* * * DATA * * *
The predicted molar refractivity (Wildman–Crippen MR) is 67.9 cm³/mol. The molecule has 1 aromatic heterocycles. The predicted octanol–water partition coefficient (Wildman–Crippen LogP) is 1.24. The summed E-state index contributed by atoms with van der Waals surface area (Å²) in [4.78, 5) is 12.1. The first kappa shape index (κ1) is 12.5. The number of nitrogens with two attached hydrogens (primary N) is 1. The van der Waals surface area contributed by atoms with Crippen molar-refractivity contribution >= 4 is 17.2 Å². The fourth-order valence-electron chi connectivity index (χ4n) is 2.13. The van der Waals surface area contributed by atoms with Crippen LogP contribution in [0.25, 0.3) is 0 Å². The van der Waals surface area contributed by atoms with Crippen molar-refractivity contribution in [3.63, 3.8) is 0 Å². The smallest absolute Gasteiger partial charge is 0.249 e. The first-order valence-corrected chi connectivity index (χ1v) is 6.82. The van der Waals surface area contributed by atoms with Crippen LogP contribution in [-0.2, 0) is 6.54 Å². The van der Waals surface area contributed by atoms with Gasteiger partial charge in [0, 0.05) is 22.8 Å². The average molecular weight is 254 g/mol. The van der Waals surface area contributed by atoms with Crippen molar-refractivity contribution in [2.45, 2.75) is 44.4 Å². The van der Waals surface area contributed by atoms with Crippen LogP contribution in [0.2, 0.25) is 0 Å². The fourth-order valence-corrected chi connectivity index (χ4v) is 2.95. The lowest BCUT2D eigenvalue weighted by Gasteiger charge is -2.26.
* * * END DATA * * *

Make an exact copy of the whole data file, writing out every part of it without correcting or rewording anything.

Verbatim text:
The predicted molar refractivity (Wildman–Crippen MR) is 67.9 cm³/mol. The molecule has 1 aromatic heterocycles. The predicted octanol–water partition coefficient (Wildman–Crippen LogP) is 1.24. The summed E-state index contributed by atoms with van der Waals surface area (Å²) in [4.78, 5) is 12.1. The first kappa shape index (κ1) is 12.5. The number of nitrogens with two attached hydrogens (primary N) is 1. The van der Waals surface area contributed by atoms with Crippen molar-refractivity contribution >= 4 is 17.2 Å². The fourth-order valence-electron chi connectivity index (χ4n) is 2.13. The van der Waals surface area contributed by atoms with Crippen LogP contribution in [0.25, 0.3) is 0 Å². The van der Waals surface area contributed by atoms with Crippen molar-refractivity contribution in [3.63, 3.8) is 0 Å². The smallest absolute Gasteiger partial charge is 0.249 e. The first-order valence-corrected chi connectivity index (χ1v) is 6.82. The van der Waals surface area contributed by atoms with Crippen LogP contribution in [-0.2, 0) is 6.54 Å². The van der Waals surface area contributed by atoms with Gasteiger partial charge in [0, 0.05) is 22.8 Å². The average molecular weight is 254 g/mol. The van der Waals surface area contributed by atoms with Crippen molar-refractivity contribution in [2.45, 2.75) is 44.4 Å². The van der Waals surface area contributed by atoms with Crippen LogP contribution in [0.2, 0.25) is 0 Å². The fourth-order valence-corrected chi connectivity index (χ4v) is 2.95. The lowest BCUT2D eigenvalue weighted by Gasteiger charge is -2.26.